What I find a bit confusing is that a politician can, at one moment, trumpet the economical ideals of Ayn Rand one moment, and then turn around and discuss his or her deep Christian faith in the next breath. Because to me, the two seem to approach that line where things become mutually exclusive. The one leader, Rand, championed an economic system that is driven entirely by ego, in which there are so called elite people that drive innovation and progress and the economy and that these people should be as self serving as possible to become as successful as possible. On the other hand, you have the other leader who is humble and preaches the sacrifice of the self at all times. In fact, the very fundamental base of the entire Christian religion is based on self sacrifice, so much so that, according to the Christian narrative, the religion's leader sacrificed his life to absolve humanity of their sins.
And here's the kicker....many of the people whose sins he died for earned the absolving of their sins. Many of these people were slackers, moochers, deadbeats, drug addicts, alcoholics and people that cheated whatever systems were in place. There were all kinds of people that got a free ride on this. Which tends to be the popular excuses from the political right as to why the government should not provide aid to certain demographics. Then, of course, if one truly considers the message delivered in the Bible, not one single person was truly deserving of the sacrifice made by Jesus in giving his life. Just saying.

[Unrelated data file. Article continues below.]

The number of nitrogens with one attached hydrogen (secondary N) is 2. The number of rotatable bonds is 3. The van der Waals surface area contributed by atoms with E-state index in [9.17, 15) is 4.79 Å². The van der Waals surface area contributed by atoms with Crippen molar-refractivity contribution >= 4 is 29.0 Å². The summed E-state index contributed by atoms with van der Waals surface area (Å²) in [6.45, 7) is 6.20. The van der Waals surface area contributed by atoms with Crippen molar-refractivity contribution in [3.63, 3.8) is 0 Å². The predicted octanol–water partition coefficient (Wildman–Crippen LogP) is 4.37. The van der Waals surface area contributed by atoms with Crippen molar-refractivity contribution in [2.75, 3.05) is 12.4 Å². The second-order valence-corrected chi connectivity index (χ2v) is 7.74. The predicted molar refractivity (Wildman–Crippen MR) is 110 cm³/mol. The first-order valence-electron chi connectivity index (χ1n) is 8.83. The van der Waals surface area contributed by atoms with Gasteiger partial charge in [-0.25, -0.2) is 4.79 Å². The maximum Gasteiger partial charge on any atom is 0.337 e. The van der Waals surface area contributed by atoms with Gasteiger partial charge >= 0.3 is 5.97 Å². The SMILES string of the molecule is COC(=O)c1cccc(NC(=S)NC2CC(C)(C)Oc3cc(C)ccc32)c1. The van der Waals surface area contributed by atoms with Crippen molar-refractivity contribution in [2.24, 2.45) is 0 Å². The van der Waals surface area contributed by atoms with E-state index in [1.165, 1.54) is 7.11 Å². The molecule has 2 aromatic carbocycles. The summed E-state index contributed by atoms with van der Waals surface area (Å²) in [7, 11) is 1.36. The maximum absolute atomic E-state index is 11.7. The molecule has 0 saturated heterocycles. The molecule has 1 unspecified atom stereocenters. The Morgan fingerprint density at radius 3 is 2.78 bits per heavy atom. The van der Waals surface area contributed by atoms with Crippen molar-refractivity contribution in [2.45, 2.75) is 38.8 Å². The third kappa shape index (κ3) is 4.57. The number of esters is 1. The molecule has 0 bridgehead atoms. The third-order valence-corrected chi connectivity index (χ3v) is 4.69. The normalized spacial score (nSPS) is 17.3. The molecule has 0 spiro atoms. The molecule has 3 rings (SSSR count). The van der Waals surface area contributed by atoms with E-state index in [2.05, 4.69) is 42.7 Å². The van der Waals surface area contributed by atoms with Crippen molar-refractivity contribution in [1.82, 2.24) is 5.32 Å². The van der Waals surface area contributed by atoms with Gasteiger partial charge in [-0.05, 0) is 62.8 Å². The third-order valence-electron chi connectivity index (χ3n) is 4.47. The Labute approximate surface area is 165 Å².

I'm not saying that either Rand or Jesus were right......I'm just pointing out how fundamentally different their world views were.
Which then brings me to this harsh criticism of what seems to be a rather large portion of evangelical Christians I have met. I've heard way too many of them suggest that Native peoples are a nuisance and a problem and they're sucking up all of our government's resources and that they're simply a bunch of deadbeats, drug addicts and alcoholics mooching off the system and don't deserve handouts of hard earned, taxpayer money. And while there is no doubt that the Native Peoples in Canada face many issues, the attitude of many Christians I've met not only comes across as racist, but seems to me to be in stark contrast to what their religion was founded on. Am I saying that continually handing out sums of money to any group of people facing the same issues that Native People face today is a solution? It's not an effective one, that's for sure. But neither is ignoring the problem and trying to sweep it under the rug. Ultimately some level of self sacrifice is going to be needed in order to help a group of marginalized people such as Natives. Because the common problems faced aren't unique to Native People in North America....anywhere you go in the world where one group of people have been marginalized, you will find the same problems and issues affecting those people. It's not a race thing, it's a human thing.